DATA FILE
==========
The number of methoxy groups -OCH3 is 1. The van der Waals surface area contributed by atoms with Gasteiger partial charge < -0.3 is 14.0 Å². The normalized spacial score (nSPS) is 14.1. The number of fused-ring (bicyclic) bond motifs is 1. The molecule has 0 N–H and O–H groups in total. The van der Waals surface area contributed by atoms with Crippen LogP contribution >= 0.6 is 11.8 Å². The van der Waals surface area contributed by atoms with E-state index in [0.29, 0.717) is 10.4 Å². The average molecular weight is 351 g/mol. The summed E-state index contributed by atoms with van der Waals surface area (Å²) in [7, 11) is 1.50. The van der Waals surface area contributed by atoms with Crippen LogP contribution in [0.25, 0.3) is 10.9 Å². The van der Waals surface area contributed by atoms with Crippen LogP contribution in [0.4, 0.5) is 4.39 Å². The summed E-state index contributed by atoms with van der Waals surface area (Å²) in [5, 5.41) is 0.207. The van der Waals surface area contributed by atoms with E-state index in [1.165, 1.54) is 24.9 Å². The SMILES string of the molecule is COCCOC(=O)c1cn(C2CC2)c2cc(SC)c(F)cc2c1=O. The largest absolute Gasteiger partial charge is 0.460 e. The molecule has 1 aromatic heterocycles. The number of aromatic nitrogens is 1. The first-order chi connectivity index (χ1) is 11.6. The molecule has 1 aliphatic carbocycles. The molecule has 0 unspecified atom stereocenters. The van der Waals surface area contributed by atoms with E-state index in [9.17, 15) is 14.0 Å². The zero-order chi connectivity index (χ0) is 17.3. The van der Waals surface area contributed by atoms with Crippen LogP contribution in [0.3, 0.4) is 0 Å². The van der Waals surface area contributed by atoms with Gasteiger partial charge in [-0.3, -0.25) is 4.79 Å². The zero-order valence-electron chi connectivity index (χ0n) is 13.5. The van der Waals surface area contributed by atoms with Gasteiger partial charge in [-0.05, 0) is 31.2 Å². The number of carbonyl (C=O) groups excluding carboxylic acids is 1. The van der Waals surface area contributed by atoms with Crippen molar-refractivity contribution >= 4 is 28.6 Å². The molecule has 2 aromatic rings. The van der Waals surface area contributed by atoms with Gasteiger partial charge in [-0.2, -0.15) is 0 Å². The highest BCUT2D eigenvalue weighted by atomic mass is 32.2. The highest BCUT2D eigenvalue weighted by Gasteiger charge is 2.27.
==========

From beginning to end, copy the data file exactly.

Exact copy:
The number of methoxy groups -OCH3 is 1. The van der Waals surface area contributed by atoms with Gasteiger partial charge < -0.3 is 14.0 Å². The normalized spacial score (nSPS) is 14.1. The number of fused-ring (bicyclic) bond motifs is 1. The molecule has 0 N–H and O–H groups in total. The van der Waals surface area contributed by atoms with Crippen LogP contribution >= 0.6 is 11.8 Å². The van der Waals surface area contributed by atoms with E-state index in [0.29, 0.717) is 10.4 Å². The average molecular weight is 351 g/mol. The summed E-state index contributed by atoms with van der Waals surface area (Å²) in [7, 11) is 1.50. The van der Waals surface area contributed by atoms with Crippen LogP contribution in [0.25, 0.3) is 10.9 Å². The van der Waals surface area contributed by atoms with Crippen LogP contribution in [0.4, 0.5) is 4.39 Å². The summed E-state index contributed by atoms with van der Waals surface area (Å²) in [5, 5.41) is 0.207. The van der Waals surface area contributed by atoms with E-state index in [1.165, 1.54) is 24.9 Å². The SMILES string of the molecule is COCCOC(=O)c1cn(C2CC2)c2cc(SC)c(F)cc2c1=O. The largest absolute Gasteiger partial charge is 0.460 e. The molecule has 1 aromatic heterocycles. The number of aromatic nitrogens is 1. The first-order chi connectivity index (χ1) is 11.6. The molecule has 1 aliphatic carbocycles. The molecule has 0 unspecified atom stereocenters. The van der Waals surface area contributed by atoms with E-state index in [9.17, 15) is 14.0 Å². The zero-order chi connectivity index (χ0) is 17.3. The van der Waals surface area contributed by atoms with Crippen LogP contribution in [0.3, 0.4) is 0 Å². The van der Waals surface area contributed by atoms with Gasteiger partial charge in [-0.3, -0.25) is 4.79 Å². The zero-order valence-electron chi connectivity index (χ0n) is 13.5. The van der Waals surface area contributed by atoms with Gasteiger partial charge in [-0.05, 0) is 31.2 Å². The number of carbonyl (C=O) groups excluding carboxylic acids is 1. The van der Waals surface area contributed by atoms with Crippen molar-refractivity contribution >= 4 is 28.6 Å². The molecule has 2 aromatic rings. The van der Waals surface area contributed by atoms with Gasteiger partial charge in [-0.2, -0.15) is 0 Å². The highest BCUT2D eigenvalue weighted by atomic mass is 32.2. The highest BCUT2D eigenvalue weighted by Gasteiger charge is 2.27.